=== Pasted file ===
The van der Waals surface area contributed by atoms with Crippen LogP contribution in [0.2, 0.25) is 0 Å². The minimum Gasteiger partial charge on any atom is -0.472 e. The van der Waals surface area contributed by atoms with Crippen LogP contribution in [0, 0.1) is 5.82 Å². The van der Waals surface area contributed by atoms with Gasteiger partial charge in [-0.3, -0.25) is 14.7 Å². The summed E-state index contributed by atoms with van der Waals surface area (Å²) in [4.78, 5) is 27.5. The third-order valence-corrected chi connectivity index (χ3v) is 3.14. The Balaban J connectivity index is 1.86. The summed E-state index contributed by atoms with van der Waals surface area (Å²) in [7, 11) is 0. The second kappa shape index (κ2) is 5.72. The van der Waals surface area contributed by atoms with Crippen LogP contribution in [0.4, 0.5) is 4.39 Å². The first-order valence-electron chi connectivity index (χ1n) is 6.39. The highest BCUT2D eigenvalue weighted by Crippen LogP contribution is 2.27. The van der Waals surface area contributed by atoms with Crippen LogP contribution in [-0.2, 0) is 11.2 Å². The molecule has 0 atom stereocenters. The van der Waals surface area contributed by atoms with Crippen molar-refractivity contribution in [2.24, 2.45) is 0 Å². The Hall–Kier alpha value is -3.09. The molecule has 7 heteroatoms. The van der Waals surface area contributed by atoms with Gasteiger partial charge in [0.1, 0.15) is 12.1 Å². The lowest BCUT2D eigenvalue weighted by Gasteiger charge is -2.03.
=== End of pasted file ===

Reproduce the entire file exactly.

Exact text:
The van der Waals surface area contributed by atoms with Crippen LogP contribution in [0.2, 0.25) is 0 Å². The minimum Gasteiger partial charge on any atom is -0.472 e. The van der Waals surface area contributed by atoms with Crippen LogP contribution in [0, 0.1) is 5.82 Å². The van der Waals surface area contributed by atoms with Gasteiger partial charge in [-0.3, -0.25) is 14.7 Å². The summed E-state index contributed by atoms with van der Waals surface area (Å²) in [4.78, 5) is 27.5. The third-order valence-corrected chi connectivity index (χ3v) is 3.14. The Balaban J connectivity index is 1.86. The summed E-state index contributed by atoms with van der Waals surface area (Å²) in [7, 11) is 0. The second kappa shape index (κ2) is 5.72. The van der Waals surface area contributed by atoms with Crippen LogP contribution in [0.4, 0.5) is 4.39 Å². The first-order valence-electron chi connectivity index (χ1n) is 6.39. The highest BCUT2D eigenvalue weighted by Crippen LogP contribution is 2.27. The van der Waals surface area contributed by atoms with Crippen LogP contribution in [-0.2, 0) is 11.2 Å². The molecule has 0 atom stereocenters. The van der Waals surface area contributed by atoms with Crippen molar-refractivity contribution in [2.24, 2.45) is 0 Å². The Hall–Kier alpha value is -3.09. The molecule has 7 heteroatoms. The van der Waals surface area contributed by atoms with Gasteiger partial charge in [0.1, 0.15) is 12.1 Å². The lowest BCUT2D eigenvalue weighted by Gasteiger charge is -2.03.